WHO was the killer? HOW did they do it? WHERE did they hide the evidence? And just WHAT does Avril Lavigne have to do with any of this?
If you need to know the answers to these questions, or if you think playing a hyper-stylized, dynamically cast, and terrifically written mystery game sounds like a good time then Danganronpa 2: Goodbye Despair is the game for you. Returned for a sequel in all its courtroom-ing, minigaming, suspenseful glory, Danganronpa 2 stands tall as the mystery game of the year at the very least.
Danganronpa 2 follows hot on the heels of its predecessor, Danganronpa: Trigger Happy Havoc. Released in Japan back in July 2012 for the PSP, the English localization of the Vita port is only now seeing the Western light of day – and it was worth the wait.
As a murder mystery game, Danganronpa 2 gives players control over protagonist Hajime Hinata as he begins his journey through Hope’s Peak Academy High School as an Ultimate student along with 15 others, each with a unique talent. However, their teacher immediately upsets this expectation by forcing them to a deserted island where they are told to have fun and build interpersonal relationships…with…each…other….
Danganronpa 2 spares no time in separating itself as a sequel. Effectively banishing from the player’s mind any parallels with the previous game, Danganronpa 2 toys with the player as an element of the game so much that the breaking of the 4th wall isn’t even worth noting after it happens a dozen or so times. And when shit hits the fan and the peaceful island getaway is naturally disrupted, the player will be torn between a sense of satisfaction and a feeling of dread from the shattered hopeful outlook.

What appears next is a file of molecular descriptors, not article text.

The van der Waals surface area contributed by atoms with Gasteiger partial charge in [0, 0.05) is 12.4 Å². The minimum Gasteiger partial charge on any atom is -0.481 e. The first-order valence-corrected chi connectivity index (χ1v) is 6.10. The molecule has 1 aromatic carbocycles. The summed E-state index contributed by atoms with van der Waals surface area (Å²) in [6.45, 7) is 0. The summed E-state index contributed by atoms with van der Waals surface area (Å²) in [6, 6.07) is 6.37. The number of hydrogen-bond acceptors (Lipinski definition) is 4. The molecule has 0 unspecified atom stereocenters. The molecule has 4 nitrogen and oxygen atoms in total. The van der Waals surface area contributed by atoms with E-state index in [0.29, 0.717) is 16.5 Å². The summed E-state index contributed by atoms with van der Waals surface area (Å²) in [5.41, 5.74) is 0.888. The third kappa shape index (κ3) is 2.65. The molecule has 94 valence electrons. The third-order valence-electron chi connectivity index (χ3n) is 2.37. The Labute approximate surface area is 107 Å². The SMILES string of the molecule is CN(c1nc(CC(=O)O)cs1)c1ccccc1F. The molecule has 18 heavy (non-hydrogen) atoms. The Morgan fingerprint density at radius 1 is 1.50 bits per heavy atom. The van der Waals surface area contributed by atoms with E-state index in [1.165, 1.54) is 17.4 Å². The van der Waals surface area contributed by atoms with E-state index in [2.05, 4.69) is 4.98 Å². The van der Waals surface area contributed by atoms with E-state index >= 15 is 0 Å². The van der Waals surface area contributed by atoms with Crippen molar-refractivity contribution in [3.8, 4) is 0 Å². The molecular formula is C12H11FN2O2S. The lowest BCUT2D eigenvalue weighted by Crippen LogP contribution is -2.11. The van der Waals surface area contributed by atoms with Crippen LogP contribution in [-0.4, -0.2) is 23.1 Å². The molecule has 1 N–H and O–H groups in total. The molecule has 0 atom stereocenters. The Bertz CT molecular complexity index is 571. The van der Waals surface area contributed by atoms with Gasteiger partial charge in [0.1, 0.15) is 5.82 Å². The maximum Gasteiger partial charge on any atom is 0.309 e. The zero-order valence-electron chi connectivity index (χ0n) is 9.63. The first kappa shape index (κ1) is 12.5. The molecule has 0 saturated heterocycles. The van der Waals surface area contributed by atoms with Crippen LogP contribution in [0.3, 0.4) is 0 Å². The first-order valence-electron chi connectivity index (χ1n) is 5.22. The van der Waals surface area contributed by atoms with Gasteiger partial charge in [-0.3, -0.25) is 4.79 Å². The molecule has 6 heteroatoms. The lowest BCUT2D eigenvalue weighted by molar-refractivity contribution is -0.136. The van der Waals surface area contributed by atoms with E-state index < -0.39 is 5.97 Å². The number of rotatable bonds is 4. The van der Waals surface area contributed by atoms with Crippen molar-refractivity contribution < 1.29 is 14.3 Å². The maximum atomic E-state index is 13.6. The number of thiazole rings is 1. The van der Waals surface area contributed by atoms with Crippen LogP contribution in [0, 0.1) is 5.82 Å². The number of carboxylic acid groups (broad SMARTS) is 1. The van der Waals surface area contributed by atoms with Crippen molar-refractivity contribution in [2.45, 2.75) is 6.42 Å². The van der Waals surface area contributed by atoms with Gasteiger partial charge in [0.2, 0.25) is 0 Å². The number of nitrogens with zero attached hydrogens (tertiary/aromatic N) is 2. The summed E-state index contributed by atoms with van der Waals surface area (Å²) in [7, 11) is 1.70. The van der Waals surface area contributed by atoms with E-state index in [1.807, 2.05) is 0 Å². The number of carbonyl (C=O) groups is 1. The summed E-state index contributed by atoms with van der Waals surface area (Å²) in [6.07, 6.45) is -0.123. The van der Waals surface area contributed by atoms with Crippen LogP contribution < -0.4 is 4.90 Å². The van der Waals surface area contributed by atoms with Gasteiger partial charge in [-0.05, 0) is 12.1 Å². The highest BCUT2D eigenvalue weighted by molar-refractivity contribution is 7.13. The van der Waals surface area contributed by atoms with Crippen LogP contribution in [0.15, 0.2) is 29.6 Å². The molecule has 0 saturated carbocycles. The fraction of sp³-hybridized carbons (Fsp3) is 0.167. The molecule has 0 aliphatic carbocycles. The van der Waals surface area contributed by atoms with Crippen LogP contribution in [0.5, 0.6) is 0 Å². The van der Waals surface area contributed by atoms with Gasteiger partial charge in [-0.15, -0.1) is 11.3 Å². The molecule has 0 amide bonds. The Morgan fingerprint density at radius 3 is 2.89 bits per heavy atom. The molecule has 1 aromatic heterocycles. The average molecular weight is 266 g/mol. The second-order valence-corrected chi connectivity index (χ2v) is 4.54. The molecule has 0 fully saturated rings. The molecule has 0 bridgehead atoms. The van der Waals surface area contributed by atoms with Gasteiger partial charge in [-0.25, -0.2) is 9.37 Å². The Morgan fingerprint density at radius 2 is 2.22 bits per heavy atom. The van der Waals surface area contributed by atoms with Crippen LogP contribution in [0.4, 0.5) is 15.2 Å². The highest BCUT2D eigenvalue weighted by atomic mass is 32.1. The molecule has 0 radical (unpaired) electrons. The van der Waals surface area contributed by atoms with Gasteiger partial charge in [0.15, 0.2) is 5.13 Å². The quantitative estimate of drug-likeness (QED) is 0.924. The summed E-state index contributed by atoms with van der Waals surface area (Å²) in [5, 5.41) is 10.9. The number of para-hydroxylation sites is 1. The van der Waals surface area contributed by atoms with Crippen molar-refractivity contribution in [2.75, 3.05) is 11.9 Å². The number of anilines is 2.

This is ultimately a murder mystery game, and what murder can take place without criminals and suspects? Danganronpa 2 features an almost entirely brand new cast of characters with a couple of returning stars, and they carry the day. Creatively designed and colorfully written, each ‘Ultimate Student’ brings a huge amount of life to the game’s dialogue and events. It’s almost a shame they’re so well written, knowing that at least some of them are fated to die.